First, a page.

“WE HAVE TO create a whole new system. One of my colleagues said it’s like driving down the highway at 70 miles per hour and trying to fix the engine at the same time.”
That’s Dr. Kevin Piggott, the medical director for the Marquette County Health Department, describing the task they’re facing in preparing for an outbreak of COVID-19 in the Upper Peninsula.
They’re in daily, sometimes hourly, contact now with hospitals, clinics, and doctors, answering questions and providing support.
Two sets of good news in the last few days:
- Two commercial labs, LabCorp and Quest Diagnostics, are now testing for the coronavirus, along with the state lab down in Lansing. Previously, only the state lab was certified to do the work.
- As of late Friday, there are still no cases of the virus reported in the Upper Peninsula. All identified cases have been downstate and in Wisconsin. A very limited number of swabs from Marquette County patients have been sent to the labs for testing, but so far, they have come back negative.
“We’re just ramping up our testing here,” says Dr. Piggott. “We don’t have an adequate sample, so we can’t really rely on our statistics yet.”
Dr. Piggott and other health professionals have been telling us for the last couple of weeks that it’s just a matter of time before cases are diagnosed in the U.P.
“We know they’re out there,” he emphasizes, “but we’re still at a point where if we take the right steps, we can still make a difference.”
The right steps, of course, created the New Normal we’re facing. Cancellations, postponements, limited social activities, avoidance of crowds, frequent hand-washing.
If you’re feeling sick, call your doctor or clinic ahead of time, and get advice from them. Don’t just show up. They’ll advise you what to do. The last thing we need is our doctors, nurses, and technicians getting sick–to say nothing of hospital patients who are already in compromised health.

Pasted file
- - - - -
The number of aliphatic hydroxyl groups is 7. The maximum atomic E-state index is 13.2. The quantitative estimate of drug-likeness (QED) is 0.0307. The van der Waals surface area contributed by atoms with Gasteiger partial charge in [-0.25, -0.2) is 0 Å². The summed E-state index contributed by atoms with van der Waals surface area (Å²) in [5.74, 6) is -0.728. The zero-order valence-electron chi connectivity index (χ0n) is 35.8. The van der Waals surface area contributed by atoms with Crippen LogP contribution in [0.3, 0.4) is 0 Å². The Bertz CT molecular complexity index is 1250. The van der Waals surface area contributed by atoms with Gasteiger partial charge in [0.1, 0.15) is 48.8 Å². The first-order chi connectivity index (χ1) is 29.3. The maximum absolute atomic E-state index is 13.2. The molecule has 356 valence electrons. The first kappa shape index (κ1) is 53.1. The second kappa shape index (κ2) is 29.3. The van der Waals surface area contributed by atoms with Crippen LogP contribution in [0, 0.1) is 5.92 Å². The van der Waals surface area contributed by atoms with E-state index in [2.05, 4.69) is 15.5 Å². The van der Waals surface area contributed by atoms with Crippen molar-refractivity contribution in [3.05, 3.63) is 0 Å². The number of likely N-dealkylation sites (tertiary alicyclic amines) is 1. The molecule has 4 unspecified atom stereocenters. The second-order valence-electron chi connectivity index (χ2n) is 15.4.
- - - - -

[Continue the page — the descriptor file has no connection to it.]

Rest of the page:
More than 80% of the cases present only mild, flulike symptoms. No need for hospitalization. Just rest at home.
More good news? According to Dr. Piggott, “dirty data” (data that is not statistically pure and reliable) tells us that no child under the age of ten has died from the coronavirus. Overwhelmingly, it’s old folks and those with underlying health problems.
And then there’s this, in the midst of these challenging times:
Digs in Marquette has opened up a pop-up food bank for those in need–namely people who will be losing their jobs or having their hours cut back in the days ahead.
Dis ‘n Dat, the thrift store in Gwinn, is collecting food donations, and then packing them into lunch bags for kids and families.
Eh Burger in Munising is offering students $1 box lunches including a burger or chicken, fries, a drink and cookie.
Jackson’s Pit in Negaunee is offering free sack lunches to kids starting Monday, no questions asked.
Our understanding is that the Negaunee, Ishpeming and Munising school districts will also be offering free lunches.
And no doubt, others will join in, maybe already have. This story is changing almost hourly.
Still, a major problem facing so many working parents is what to do with the youngsters who have to stay home, now that’s school’s been cancelled. No easy answers.
One WOTS reader suggested setting up a system in which the idled high school and college students might be able to watch over some of the kids.
Other suggestions we’ve received? Get the old hospital cleaned up and ready for a possible overflow of patients at the new hospital.
Or how about this? Set up a central phone number that people can call when they have any questions–health, kids, jobs, unemployment, food, eviction–and need some help during a stressful time. It could be manned by volunteers.
Other suggestions circulating on social media and certainly worth our consideration: Buy gift certificates from your favorite restaurants to help keep them afloat at a time when their business will almost certainly suffer. And if you bought tickets for performances that have now been cancelled, don’t ask for your money back. Those groups, too, need the money or they might not survive.
And check regularly on your elderly and sick friends and relatives.
It’s the New Normal. Uncomfortable and unsettling, yes, but also an opportunity to strengthen our bonds as a community.
Skeptics might say this is all overreaction. Could be, but probably not, and in any case, it’s certainly better to overreact in a crisis than to underreact.
Final question: How long might this last? China’s crisis started in December and only now, three months later, are we hearing that it’s passed its peak. Case numbers are dropping steadily.
So a three month crisis here? We don’t know. That’s the unsettling part.